One of the laziest journalistic tropes ever is: “This (supersuccessfulthing) isn’t nearly as cool as it was back when it was (underground, lesser-known, hardly a blip back in the day, etc.).”
This is what LCD Soundsystem sent up so effectively with “Losing My Edge” and has been a theme we’ve heard associated with “Chella” over and over again in recent years. It’s a giant financial ecosystem of which music is only a part (in 2016, Coachella sold nearly 200,000 tickets and grossed about $100 million, not to mention all of the tangential revenue generated by sponsors, merchandise sales, concessions, etc.), there’s too much corporate largesse creeping into the picture, the bookings aren’t nearly as edgy as they were, it’s more fashion show and social media mirror than cultural statement, I saw your dad there last year, yadda yadda.
One way to think about Coachella: it’s a festival whose humble beginnings date back to when Pearl Jam was warring with Ticketmaster and booked itself into the Empire Polo Club in 1993, as lighting-oneself-afire an act of anti-careerist stubbornness as has existed in the music industry’s recent history. Another, perhaps more practical way to think about it, is that the festival has become a way for largely niche acts in indie rock, hip hop and various flavors of EDM to reach a broader audience that wouldn’t otherwise be accessible to them given present course and speed of their organic development. When you think about artists such as Long Island’s Lemon Twigs, Seattle’s Tacocat or even the legendary Belleville Three (Detroit techno OGs Juan Atkins, Derrick May and Kevin Saunderson), the kind of affinity they can create with two weekends’ worth of energetic performances might eclipse everything else they’re capable of generating in a typical album/touring cycle. So: Coachella serves a useful purpose (as do other festivals of its type: Pitchfork, SXSW, Lollapalooza, Bonnaroo, Glastonbury, etc.) no matter what the self-proclaimed cool kids may think or how snarky their Tumblr posts may be.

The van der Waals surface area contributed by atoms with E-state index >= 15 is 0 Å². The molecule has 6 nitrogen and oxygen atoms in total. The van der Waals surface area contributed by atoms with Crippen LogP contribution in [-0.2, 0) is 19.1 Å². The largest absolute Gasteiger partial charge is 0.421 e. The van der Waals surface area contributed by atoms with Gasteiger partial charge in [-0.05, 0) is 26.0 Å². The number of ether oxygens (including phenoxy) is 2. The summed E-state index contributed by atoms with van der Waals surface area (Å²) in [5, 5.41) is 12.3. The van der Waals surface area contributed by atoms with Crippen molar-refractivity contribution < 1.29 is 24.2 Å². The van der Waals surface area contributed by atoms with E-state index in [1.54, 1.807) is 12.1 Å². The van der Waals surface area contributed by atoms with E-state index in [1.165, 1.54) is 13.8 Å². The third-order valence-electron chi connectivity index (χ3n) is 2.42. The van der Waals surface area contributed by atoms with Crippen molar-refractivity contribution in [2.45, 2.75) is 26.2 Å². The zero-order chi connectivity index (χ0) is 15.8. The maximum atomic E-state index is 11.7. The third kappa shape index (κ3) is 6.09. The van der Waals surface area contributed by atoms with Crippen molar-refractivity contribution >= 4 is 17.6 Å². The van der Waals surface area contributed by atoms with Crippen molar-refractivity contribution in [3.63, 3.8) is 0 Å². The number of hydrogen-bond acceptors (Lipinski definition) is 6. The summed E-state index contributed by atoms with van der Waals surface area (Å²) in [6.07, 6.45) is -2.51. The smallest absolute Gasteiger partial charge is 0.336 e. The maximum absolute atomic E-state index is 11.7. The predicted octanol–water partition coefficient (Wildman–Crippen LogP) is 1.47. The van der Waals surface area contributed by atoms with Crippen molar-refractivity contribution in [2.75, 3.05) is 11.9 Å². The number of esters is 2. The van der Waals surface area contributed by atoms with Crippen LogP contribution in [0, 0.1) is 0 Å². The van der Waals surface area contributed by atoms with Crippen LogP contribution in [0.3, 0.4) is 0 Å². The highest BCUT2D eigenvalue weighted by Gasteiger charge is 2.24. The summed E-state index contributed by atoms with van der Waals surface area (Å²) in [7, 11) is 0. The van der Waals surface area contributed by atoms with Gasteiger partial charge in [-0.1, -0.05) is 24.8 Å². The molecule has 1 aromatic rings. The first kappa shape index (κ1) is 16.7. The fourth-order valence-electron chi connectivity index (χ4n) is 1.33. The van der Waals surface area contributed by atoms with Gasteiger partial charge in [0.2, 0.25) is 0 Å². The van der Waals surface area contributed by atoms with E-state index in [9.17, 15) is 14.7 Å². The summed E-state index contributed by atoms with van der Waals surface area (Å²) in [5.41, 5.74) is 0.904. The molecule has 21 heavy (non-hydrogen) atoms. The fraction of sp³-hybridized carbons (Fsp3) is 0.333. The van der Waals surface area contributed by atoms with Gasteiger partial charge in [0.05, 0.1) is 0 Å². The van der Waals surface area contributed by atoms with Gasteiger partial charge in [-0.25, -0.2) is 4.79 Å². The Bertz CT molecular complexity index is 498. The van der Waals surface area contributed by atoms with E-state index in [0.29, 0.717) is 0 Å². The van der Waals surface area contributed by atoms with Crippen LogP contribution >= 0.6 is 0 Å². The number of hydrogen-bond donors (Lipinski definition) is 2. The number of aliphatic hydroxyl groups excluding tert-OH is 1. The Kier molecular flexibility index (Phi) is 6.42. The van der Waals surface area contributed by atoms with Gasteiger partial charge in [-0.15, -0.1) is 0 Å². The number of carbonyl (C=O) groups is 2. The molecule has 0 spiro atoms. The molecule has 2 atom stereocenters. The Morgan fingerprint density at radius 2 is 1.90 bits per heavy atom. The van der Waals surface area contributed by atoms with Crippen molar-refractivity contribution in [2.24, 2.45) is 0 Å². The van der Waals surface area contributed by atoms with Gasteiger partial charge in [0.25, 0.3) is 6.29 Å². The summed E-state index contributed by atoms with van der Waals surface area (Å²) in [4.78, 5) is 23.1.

It was with this framing in mind that we packed our rucksacks and caught the party plane down to Palm Springs for this year’s opening weekend. Gloriously bathed in 90-plus degree sunlight, the Empire Polo Club hosts what is no doubt the most thoughtful and, if possible, comfortable long weekend of live music in the U.S.: There is ample space for the crusty campers, backdrops for the Instagrammers, food and drink for all, and if it’s possible to call 330 acres of desert oasis “lush,” these guys have figured out a sensible way to make it so. Therefore, two generations of duBrowa festival attendees took in the three day weekend of with a tacit agreement in place: We would humor each other by attending the other guy’s sets-of-choice to the extent it was logistically possible—your Louis The Child showcase vs. my GBV fix. It’s unclear who got the better of this particular deal, but it made for a fantastic weekend at the musical deli tray under near-perfect conditions, all the same.